The two queens who got off the lightest (aka they were not killed and had pretty great lives post-Henry) bring fiery, energetic performances. Jarneia Richard-Noel as Catherine of Aragon is the definition of sass as she tells Henry there's No Way he can throw her out like a pheasant carcass (not a direct quote but it sounds like a Tudor insult, right?) Anna of Cleves (Alexia McIntosh) shows her success as she regales us with snippets of her life in her resplendent, Richmond Palace. Both ladies perform their upbeat songs with enough energy to power the entire West End and give their absolute all night after night.

Otherwise, Natalie May Paris gives a completely heartfelt performance as "the only one he truly loved", Jane Seymour who died young in childbirth. Her hilariously awkward one liners bring a like-ability to her character, as does her note perfect, chill-inducing rendition of Heart of Stone. 

Natalie's performance beautifully and painfully highlights the exploitation of women by the men in power. Whilst she proclaims her love for Henry, she also realises that Henry only loved her because she was able to provide him with an heir. Although all the women are treated badly by men, it's Aimie Atkinson as Katherine Howard who gives the most strikingly painful display. All You Wanna Do is a slow building piece which portrays the dark way in which Katherine was essentially groomed her entire life. The way Aimie manages to show a complete character arc in this song, is truly skilful.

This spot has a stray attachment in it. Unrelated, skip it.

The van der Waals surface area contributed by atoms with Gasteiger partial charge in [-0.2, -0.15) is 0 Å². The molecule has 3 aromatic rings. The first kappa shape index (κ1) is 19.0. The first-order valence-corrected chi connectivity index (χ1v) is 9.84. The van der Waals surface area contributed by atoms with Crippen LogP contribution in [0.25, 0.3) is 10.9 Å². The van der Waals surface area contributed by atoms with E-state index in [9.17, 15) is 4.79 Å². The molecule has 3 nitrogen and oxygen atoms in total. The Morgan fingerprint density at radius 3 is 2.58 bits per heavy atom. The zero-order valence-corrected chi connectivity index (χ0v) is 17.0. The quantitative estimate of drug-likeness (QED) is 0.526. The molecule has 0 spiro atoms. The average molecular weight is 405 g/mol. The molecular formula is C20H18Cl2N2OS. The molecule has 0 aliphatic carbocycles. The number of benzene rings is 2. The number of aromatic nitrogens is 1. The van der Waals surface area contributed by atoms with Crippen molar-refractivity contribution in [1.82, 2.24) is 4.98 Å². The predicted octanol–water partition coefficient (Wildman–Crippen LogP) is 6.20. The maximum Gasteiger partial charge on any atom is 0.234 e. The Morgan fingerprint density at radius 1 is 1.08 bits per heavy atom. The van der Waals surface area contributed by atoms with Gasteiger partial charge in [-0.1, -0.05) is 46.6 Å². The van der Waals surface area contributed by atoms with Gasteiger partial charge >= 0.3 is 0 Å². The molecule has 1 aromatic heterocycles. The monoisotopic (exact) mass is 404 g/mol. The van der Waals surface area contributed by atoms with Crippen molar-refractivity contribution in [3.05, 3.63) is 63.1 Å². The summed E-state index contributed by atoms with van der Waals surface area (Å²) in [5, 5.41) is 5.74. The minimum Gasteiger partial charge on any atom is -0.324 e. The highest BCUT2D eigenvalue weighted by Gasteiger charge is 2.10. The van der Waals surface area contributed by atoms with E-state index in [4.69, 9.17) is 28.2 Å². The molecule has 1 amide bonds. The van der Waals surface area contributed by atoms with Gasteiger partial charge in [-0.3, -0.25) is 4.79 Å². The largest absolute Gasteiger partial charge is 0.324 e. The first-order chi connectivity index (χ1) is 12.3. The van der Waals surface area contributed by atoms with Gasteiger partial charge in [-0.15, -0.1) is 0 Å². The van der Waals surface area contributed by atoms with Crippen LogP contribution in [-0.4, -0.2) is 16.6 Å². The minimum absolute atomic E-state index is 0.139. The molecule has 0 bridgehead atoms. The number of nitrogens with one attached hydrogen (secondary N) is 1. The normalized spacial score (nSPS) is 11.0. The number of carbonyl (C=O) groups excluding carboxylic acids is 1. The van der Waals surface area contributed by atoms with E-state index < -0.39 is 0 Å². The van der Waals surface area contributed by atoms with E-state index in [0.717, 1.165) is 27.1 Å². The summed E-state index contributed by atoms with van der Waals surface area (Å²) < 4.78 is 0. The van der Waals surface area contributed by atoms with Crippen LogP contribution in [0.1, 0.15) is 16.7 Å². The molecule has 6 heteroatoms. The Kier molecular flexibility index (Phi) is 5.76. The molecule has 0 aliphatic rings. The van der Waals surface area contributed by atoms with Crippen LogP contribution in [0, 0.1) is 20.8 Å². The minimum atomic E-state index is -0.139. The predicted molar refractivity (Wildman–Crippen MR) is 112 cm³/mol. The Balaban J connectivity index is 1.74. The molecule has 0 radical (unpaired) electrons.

Millie O'Connell is utterly dazzling as the super cheeky Anne Boleyn who is equally used by men but employs her wit and sex appeal to fight back. Although this led to her head off demise, it allows for a fantastically well characterised performance which is worthy of every ounce of applause it receives. 



This is an undoubtedly feminist show that inspires women to support each other and reminds us all that we're stronger together. Maiya Quansah-Breed's number towards the end I Don't Need You Love is a pinnacle of the show as it is not only performed perfectly, but wraps up the show and its message so well. The queens combined are an absolute force to be reckoned with and upon leaving the theatre, my friend exclaimed "I've never wanted to be a sassy woman more... I've never felt so empowered!" and that is absolutely true. 

Whilst many deep and pretty dark themes course through the roots of this show, writers Marlow and Moss and co-director (with Moss) Jamie Armitage have done a superb job of never making anything too heavy or overwhelming. They maintain a balance which thrills and moves the audience. 

With various international productions and tours already in the works, there's no doubt that Six will continue to receive acclaim and a posse of adoring fans around the world. This is the history lesson you'll love and want to return to over and over again. Perfectly executed (!) and superbly created, Six is the smash hit you need to see... and see again.

Read my original Six review here

photo credit: Idil Sukan